Overall, by using SAILS, Otis Spunkmeyer reduced its forward inventory holding costs by approximately 2 percent by consolidating inventory centers from five to four. The company achieved a net reduction in combined warehouse and transportation costs by 5 percent by relocating its North East inventory center, eliminating a company-owned facility costs by closing the fifth inventory center, and extending customer delivery supply line without impact on service. Finally, the return on investment in the construction of the new production line in the Southeastern United States has been validated, with a reduction in replenishment lane costs over two years.

In the future, Otis Spunkmeyer expects to use SAILS to add a location in the Southwest, integrate raw materials, extend the software to the sales centers, evaluate beyond current pool models, optimized packaging, automate data exchange with vendors and tactically plan whether to use in-house transportation or a 4PL.

Sidebar: Network Design

The goal of network design is to devise the optimal physical supply chain that meets customer demand at a minimum total cost (or in some cases, at a minimum total time or maximum total profit), given the operational constraints of the business. This analysis must determine the sources and facilities to be used in the network, the capabilities that each element in the network should have and how best to flow product between the selected locations. In the case of a time horizon that includes multiple distinct demand periods with notably different characteristics (e.g. years), the analysis must also determine the appropriate timing for any network and flow-based changes.

The analysis process begins with the creation of a historically valid baseline representation of demand, operations and costs, and then uses that model as the basis for scenario driven what-if analysis. In determining the optimal supply chain, network design captures the costs of the business from a total landed cost perspective, evaluating all possible configurations and paths allowed within the specified constraints through the use of robust optimization technology.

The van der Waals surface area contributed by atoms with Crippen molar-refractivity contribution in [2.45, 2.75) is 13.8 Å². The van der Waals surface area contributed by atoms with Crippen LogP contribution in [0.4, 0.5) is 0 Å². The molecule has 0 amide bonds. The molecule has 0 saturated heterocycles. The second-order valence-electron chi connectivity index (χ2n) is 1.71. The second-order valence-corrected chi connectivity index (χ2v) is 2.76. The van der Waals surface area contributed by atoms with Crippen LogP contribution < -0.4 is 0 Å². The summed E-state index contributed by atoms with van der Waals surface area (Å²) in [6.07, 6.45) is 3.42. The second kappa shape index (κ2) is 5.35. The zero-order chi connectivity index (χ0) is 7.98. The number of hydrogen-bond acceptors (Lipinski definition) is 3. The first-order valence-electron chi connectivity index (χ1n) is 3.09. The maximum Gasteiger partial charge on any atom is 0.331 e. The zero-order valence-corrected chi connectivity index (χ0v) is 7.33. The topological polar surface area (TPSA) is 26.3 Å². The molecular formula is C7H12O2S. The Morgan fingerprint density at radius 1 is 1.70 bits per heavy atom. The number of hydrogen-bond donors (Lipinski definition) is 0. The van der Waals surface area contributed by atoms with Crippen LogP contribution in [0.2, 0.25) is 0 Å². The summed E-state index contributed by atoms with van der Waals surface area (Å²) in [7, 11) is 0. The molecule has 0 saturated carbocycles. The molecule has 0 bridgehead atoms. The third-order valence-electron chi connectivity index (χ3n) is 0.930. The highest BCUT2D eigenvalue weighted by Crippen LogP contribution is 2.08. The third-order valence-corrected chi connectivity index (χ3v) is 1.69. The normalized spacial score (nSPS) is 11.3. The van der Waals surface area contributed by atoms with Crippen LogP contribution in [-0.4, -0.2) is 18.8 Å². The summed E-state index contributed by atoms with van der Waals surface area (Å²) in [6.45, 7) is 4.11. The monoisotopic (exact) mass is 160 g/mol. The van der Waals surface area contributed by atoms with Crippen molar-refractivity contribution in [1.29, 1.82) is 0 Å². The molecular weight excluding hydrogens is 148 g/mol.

Yet network design includes not only a determination of the best source and facility set within each echelon of procurement, production and distribution, but also balances costs across the business vertical and between the various business silos. As a result, a key benefit of the analysis process is the ability to quantify the impact of structural and policy decisions across the entire supply chain.

Furthermore, as the analysis requires a broad cross-section of business expertise, another key benefit of the process is that it provides an unusual opportunity to centralize key operational knowledge and data. The creation of the historical baseline model can at times be almost as beneficial to the company as the optimization itself. Network design is generally strategic in nature and, as such, encompasses a long-term planning horizon (one to three years). However, network design also supports shorter term tactical decisions, such as how to serve new markets or distribute new products given an existing, unchanging network, or where to shift production in order to respond to changes in costs or capacities.

For more stories of successful supply chain implementations, read the "2005 Supply & Demand Chain Executive 100" article in the June/July 2005 issue of the magazine. Also watch the Today's Headlines section of SDCExec.com every Tuesday and Thursday for more in depth best practices drawn from this year's Supply & Demand Chain Executive 100.